A SoxB gene acts as an anterior gap gene and regulates posterior segment addition in the spider Parasteatoda tepidariorum

Christian L. B. Paese, Anna Schoenauer, Daniel J. Leite, Steven Russell, Alistair P. McGregor

Preprint posted on April 10, 2018

Spider Sox spins a tail: an evo-devo study from @McGregorLab and @sr120 reveals a conserved role for SoxB1 in segmentation and posterior development.

Selected by Erik Clark


The common house spider (Parasteatoda tepidariorium) is a fascinating model for evo-devo, and for segmentation in particular. Spiders belong to the most basally-branching group of arthropods in relation to insects – and therefore developmental characteristics shared with Drosophila are likely to be conserved across the whole arthropod phylum. In addition, they produce their segmented body using three separate patterning mechanisms: leg-bearing segments are patterned simultaneously by gap genes (like Drosophila), abdominal segments are patterned sequentially from a posterior segment addition zone (like Tribolium), and head segments are patterned in a less well understood manner using travelling and splitting waves of hedgehog expression.

SoxB1 genes (Sox1, 2, and 3 in vertebrates) are important developmental genes, but have not been studied much in arthropods other than Drosophila. One SoxB1 gene, Dichaete, is likely to be necessary for segmentation in insects – is this role conserved in spiders?


Key Findings

Paese et al find that while the spider Dichaete ortholog is not involved in embryonic development, a closely related SoxB1 gene, Sox21b-1, is. (Spider Sox genes are catalogued by the same authors in another recent preprint, see Related Research.) Parental RNAi knockdown of Sox21b-1 causes segmentation gene expression to be lost within the region that normally gives rise to the leg-bearing segments, while the segment addition zone fails to develop at all. In some embryos, early embryonic events are perturbed, and the embryo never gets beyond the symmetrical germ disc phase.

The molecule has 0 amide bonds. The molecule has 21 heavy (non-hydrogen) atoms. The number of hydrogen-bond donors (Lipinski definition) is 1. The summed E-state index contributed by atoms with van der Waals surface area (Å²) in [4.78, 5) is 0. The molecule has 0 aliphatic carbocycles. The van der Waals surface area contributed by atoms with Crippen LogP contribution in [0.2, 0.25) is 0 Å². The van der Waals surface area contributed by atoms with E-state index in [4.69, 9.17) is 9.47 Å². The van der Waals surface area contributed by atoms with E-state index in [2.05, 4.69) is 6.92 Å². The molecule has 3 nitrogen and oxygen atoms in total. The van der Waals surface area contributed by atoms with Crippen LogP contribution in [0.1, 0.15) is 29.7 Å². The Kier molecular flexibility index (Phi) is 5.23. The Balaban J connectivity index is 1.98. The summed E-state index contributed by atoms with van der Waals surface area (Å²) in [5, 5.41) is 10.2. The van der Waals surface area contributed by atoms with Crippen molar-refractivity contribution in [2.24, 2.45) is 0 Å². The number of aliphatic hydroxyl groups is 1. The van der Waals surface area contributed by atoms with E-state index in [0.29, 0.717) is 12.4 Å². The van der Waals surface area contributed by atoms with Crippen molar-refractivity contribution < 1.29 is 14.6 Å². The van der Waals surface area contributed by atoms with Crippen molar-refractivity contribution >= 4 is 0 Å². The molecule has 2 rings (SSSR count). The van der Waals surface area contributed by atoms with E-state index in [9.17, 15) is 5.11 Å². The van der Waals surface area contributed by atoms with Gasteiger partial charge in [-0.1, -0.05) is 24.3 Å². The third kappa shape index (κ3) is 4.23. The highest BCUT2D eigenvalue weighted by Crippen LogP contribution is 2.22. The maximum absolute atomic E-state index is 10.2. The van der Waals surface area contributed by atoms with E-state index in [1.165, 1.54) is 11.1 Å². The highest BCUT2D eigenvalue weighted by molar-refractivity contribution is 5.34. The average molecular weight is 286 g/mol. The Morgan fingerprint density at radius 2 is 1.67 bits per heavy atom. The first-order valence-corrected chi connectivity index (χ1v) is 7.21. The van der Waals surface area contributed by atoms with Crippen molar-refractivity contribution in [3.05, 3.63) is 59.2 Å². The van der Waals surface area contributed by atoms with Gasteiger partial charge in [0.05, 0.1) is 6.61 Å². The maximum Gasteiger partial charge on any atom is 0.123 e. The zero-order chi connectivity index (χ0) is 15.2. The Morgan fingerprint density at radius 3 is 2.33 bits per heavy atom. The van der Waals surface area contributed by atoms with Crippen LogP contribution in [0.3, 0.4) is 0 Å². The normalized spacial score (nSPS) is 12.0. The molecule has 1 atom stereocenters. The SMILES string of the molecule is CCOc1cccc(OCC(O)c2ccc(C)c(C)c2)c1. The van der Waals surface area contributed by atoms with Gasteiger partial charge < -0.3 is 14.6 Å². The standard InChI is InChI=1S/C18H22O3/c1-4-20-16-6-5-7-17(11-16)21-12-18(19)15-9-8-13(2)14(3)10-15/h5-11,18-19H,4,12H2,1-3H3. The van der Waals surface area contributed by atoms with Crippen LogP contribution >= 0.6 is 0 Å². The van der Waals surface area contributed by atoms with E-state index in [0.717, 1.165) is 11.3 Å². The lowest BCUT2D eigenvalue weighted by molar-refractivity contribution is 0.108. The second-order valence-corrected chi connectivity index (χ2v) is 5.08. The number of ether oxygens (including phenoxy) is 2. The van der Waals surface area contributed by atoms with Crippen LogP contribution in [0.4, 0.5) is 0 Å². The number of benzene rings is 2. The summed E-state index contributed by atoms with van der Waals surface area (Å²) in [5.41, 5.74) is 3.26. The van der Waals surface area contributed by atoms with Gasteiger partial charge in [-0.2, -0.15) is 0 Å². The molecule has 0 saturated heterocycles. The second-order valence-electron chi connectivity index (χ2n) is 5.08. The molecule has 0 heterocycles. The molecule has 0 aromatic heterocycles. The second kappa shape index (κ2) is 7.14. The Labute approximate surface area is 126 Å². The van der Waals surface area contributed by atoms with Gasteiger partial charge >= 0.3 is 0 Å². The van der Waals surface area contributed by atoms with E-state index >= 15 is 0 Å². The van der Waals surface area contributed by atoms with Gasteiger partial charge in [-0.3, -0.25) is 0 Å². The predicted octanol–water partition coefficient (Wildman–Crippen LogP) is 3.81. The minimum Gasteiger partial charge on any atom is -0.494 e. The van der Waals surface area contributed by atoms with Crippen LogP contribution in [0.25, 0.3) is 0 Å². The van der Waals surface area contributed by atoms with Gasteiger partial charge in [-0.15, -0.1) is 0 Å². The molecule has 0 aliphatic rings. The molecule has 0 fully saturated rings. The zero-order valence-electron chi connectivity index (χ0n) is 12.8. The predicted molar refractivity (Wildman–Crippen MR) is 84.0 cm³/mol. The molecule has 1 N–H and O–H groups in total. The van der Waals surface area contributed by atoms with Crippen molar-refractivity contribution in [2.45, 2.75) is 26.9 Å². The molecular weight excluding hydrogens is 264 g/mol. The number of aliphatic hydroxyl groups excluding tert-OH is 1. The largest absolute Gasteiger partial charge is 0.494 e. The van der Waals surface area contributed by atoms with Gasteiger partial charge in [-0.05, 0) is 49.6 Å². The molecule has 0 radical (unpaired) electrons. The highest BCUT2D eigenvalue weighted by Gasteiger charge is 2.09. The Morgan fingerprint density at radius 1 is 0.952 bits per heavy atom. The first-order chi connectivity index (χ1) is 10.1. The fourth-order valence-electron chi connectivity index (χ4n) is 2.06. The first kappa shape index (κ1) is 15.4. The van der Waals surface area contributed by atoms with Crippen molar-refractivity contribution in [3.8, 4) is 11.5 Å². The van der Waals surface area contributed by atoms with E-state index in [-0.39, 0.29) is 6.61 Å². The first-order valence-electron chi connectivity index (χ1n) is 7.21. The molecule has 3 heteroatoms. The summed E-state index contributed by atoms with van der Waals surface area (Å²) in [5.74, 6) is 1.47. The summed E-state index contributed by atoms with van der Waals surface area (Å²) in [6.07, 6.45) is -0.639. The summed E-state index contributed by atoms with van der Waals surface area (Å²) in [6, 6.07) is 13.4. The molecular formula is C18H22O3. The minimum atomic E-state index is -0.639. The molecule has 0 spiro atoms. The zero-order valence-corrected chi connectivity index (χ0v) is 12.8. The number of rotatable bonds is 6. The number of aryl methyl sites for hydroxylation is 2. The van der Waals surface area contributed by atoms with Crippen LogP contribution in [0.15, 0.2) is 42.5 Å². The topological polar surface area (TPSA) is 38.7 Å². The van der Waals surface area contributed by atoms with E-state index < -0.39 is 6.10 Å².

Further experiments show that sox21b-1 has a crucial early role in setting up the segment addition zone, being required for the expression of such key players as Wnt, Notch, and Caudal (Cdx). Sox21b-1 also seems to be important for promoting cell proliferation, since cells in the RNAi embryos are larger and divide less often.


Sox21b-1 knockdown severely perturbs segmentation (Class I, II). In the most strongly-affected embryos, early development is perturbed as well (Class III).



The primary function of SoxB1, conserved across metazoans, is to promote neurogenesis. This study now indicates that SoxB1 also plays key roles in posterior elongation (likely conserved across bilaterians – compare the neuromesodermal progenitor role of Sox2 in vertebrates), and in segmentation (conserved across arthropods).

However, evolutionary conservation is only one side of the story, as the study also highlights a striking example of evolutionary contingency. Insects and spiders have copies of both Dichaete and Sox21b, but Dichaete plays the segmentation role in insects while Sox21b plays the segmentation role in spiders. It will be interesting to look at the expression and function of SoxB1 genes in other arthropod species, and reconstruct the evolutionary history that has led to this counter-intuitive result.


Related Research

Russell SRH et al (1996) The Dichaete gene of Drosophila melanogaster encodes a SOX-domain protein required for embryonic segmentation. Development 122: 3669-3676

Paese CLB, Leite DJ, Schoenauer A, McGregor AP, Russell S (2017) Duplication and divergence of Sox genes in spiders. bioRxiv

Clark E and Peel AD (2018) Evidence for the temporal regulation of insect segmentation by a conserved sequence of transcription factors. Development dev.155580

Tags: evo-devo, parasteatoda, patterning, segmentation, sox, soxb, spider

Posted on: 18th May 2018 , updated on: 19th May 2018

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  • Author's response

    The author team shared

    This work came about as a result of a sabbatical visit to the McGregor lab by Steve in 2017. The emerging evidence that SoxB genes played important roles in segmentation and neurogenesis across the insects raised the question of whether these functions were more widely conserved in arthropods. In addition, the work on the Parasteatoda genome sequence led by Alistair offered an interesting opportunity to look at the fate of the Sox family after a whole genome duplication. It has been a fantastic collaboration and SR is grateful to Alistair and Chris for introducing him to the wonderful world of spiders.

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